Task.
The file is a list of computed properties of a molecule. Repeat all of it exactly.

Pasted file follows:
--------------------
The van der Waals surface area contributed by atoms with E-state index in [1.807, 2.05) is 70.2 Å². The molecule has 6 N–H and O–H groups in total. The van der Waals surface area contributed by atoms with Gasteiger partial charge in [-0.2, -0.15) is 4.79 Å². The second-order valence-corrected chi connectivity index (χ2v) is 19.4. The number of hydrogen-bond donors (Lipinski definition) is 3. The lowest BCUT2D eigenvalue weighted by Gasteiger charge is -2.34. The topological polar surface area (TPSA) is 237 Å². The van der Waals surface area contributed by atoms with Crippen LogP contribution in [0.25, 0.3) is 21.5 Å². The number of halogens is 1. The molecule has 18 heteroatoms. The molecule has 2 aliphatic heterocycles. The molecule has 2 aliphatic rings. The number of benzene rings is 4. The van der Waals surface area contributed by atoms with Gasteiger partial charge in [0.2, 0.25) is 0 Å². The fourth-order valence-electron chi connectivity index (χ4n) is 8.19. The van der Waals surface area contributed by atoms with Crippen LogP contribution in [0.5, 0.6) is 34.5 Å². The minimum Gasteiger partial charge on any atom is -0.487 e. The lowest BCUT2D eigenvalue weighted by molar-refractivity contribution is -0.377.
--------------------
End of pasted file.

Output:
The van der Waals surface area contributed by atoms with E-state index in [1.807, 2.05) is 70.2 Å². The molecule has 6 N–H and O–H groups in total. The van der Waals surface area contributed by atoms with Gasteiger partial charge in [-0.2, -0.15) is 4.79 Å². The second-order valence-corrected chi connectivity index (χ2v) is 19.4. The number of hydrogen-bond donors (Lipinski definition) is 3. The lowest BCUT2D eigenvalue weighted by Gasteiger charge is -2.34. The topological polar surface area (TPSA) is 237 Å². The van der Waals surface area contributed by atoms with Crippen LogP contribution in [0.25, 0.3) is 21.5 Å². The number of halogens is 1. The molecule has 18 heteroatoms. The molecule has 2 aliphatic heterocycles. The molecule has 2 aliphatic rings. The number of benzene rings is 4. The van der Waals surface area contributed by atoms with Gasteiger partial charge in [0.2, 0.25) is 0 Å². The fourth-order valence-electron chi connectivity index (χ4n) is 8.19. The van der Waals surface area contributed by atoms with Crippen LogP contribution in [0.5, 0.6) is 34.5 Å². The minimum Gasteiger partial charge on any atom is -0.487 e. The lowest BCUT2D eigenvalue weighted by molar-refractivity contribution is -0.377.